WASHINGTON — President Donald Trump on Tuesday evening promised to triple the number of veterans “seeing the doctor of their choice” in coming months as part of an ongoing, ambitious reform plan at the Department of Veterans Affairs.
The comments, which came at a veterans rally in Ohio, are likely to again stoke concerns among administration critics of large-scale privatization of VA responsibilities.
At the start of the year, almost a third of all veterans’ medical appointments scheduled through the department were with doctors working outside the VA system, in private clinics. White House officials have previously promised an overhaul of those outside care programs in coming months, with an eye towards sending even more patients to community physicians.
VA Secretary David Shulkin has repeatedly pushed back against concerns that those moves amount to a dismantling of the department, and promising lawmakers repeatedly that both he and Trump aren’t working on a large-scale shift of taxpayer funds outside the government health care system.
But Trump on Tuesday told the assembled crowd crowd that since he took office in January, “we have nearly doubled the number of veterans given approvals to see the doctor of their choice.” He added that “we’re going to be tripling up very shortly.”
The comments appear to refer to the VA’s controversial Choice program, authorized by Congress in the wake of the 2014 department wait time scandal. Usage of that program has risen dramatically since Shulkin and Trump took office.
In an editorial in USA Today this week, Shulkin said that outside care programs for the first half of 2017 VA was up 26 percent over the same period last year. That totals more than 18 million veterans medical appointments being paid for outside of VA facilities.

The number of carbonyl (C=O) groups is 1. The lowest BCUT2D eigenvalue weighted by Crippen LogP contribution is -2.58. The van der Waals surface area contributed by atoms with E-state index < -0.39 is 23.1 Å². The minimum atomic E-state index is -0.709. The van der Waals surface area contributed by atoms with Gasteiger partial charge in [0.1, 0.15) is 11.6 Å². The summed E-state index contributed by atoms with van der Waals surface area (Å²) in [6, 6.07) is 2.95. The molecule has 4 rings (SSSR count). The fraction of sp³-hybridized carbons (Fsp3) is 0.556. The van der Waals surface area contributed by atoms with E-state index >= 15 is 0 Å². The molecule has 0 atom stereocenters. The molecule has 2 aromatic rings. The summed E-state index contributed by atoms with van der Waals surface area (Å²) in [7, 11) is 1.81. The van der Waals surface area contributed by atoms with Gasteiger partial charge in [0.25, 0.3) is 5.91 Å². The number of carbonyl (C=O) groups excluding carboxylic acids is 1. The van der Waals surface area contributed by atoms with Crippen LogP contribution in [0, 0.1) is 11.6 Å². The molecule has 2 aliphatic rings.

But it falls well short of Trump’s “doubling” boast. So does the proposed fiscal 2018 budget, which calls for a 9 percent boost in outside care funding, totaling almost $1 billion.
In his Tuesday remarks, Trump also claimed credit for modernizing VA medical records — “the system is fixed, finally, after all of these years” — even though Shulkin in June announced only the start of a multi-year process to integrate those records with Defense Department files.
And Trump praised the assembled veterans for their military sacrifices but added, “we haven’t had enough victory, but we’re having it now. We’re seeing it.”
It’s unclear what military victories Trump may have been referencing with the remarks. U.S. forces and coalition allies in the Middle East have made significant advances against Islamic State group forces in recent months, but many of those campaigns were begun under the previous administration.
The speech did highlight several other military and veterans accomplishments that were more clear.
They included the passage of sweeping new accountability legislation governing VA employees, new same-day mental health services at every VA medical center, and new public wait-times data for every VA health facility.
“You’ve put America first every day of your lives,” Trump told the crowd. “And now we have a VA that will truly put our veterans first.”
Leo Shane III covers Congress, Veterans Affairs and the White House for Military Times. He can be reached at firstname.lastname@example.org.
Leo covers Congress, Veterans Affairs and the White House for Military Times. He has covered Washington, D.C. since 2004, focusing on military personnel and veterans policies. His work has earned numerous honors, including a 2009 Polk award, a 2010 National Headliner Award, the IAVA Leadership in Journalism award and the VFW News Media award.